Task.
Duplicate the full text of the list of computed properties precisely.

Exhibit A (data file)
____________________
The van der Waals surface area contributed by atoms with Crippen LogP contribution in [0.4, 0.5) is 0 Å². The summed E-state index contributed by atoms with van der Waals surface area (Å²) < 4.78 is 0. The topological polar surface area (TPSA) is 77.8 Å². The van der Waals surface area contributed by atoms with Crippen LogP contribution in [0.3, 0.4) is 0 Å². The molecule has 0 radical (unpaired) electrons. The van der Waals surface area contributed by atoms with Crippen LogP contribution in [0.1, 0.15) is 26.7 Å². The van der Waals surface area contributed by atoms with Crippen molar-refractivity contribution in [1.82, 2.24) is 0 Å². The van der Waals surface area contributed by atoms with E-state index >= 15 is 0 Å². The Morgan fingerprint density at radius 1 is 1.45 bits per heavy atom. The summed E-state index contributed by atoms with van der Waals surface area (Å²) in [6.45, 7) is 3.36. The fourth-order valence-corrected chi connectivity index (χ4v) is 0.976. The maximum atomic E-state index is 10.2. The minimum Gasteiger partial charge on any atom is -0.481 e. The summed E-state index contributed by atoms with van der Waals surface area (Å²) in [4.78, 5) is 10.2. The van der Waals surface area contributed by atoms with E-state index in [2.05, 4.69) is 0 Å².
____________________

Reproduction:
The van der Waals surface area contributed by atoms with Crippen LogP contribution in [0.4, 0.5) is 0 Å². The summed E-state index contributed by atoms with van der Waals surface area (Å²) < 4.78 is 0. The topological polar surface area (TPSA) is 77.8 Å². The van der Waals surface area contributed by atoms with Crippen LogP contribution in [0.3, 0.4) is 0 Å². The molecule has 0 radical (unpaired) electrons. The van der Waals surface area contributed by atoms with Crippen LogP contribution in [0.1, 0.15) is 26.7 Å². The van der Waals surface area contributed by atoms with Crippen molar-refractivity contribution in [1.82, 2.24) is 0 Å². The van der Waals surface area contributed by atoms with E-state index >= 15 is 0 Å². The Morgan fingerprint density at radius 1 is 1.45 bits per heavy atom. The summed E-state index contributed by atoms with van der Waals surface area (Å²) in [6.45, 7) is 3.36. The fourth-order valence-corrected chi connectivity index (χ4v) is 0.976. The maximum atomic E-state index is 10.2. The minimum Gasteiger partial charge on any atom is -0.481 e. The summed E-state index contributed by atoms with van der Waals surface area (Å²) in [4.78, 5) is 10.2. The van der Waals surface area contributed by atoms with E-state index in [2.05, 4.69) is 0 Å².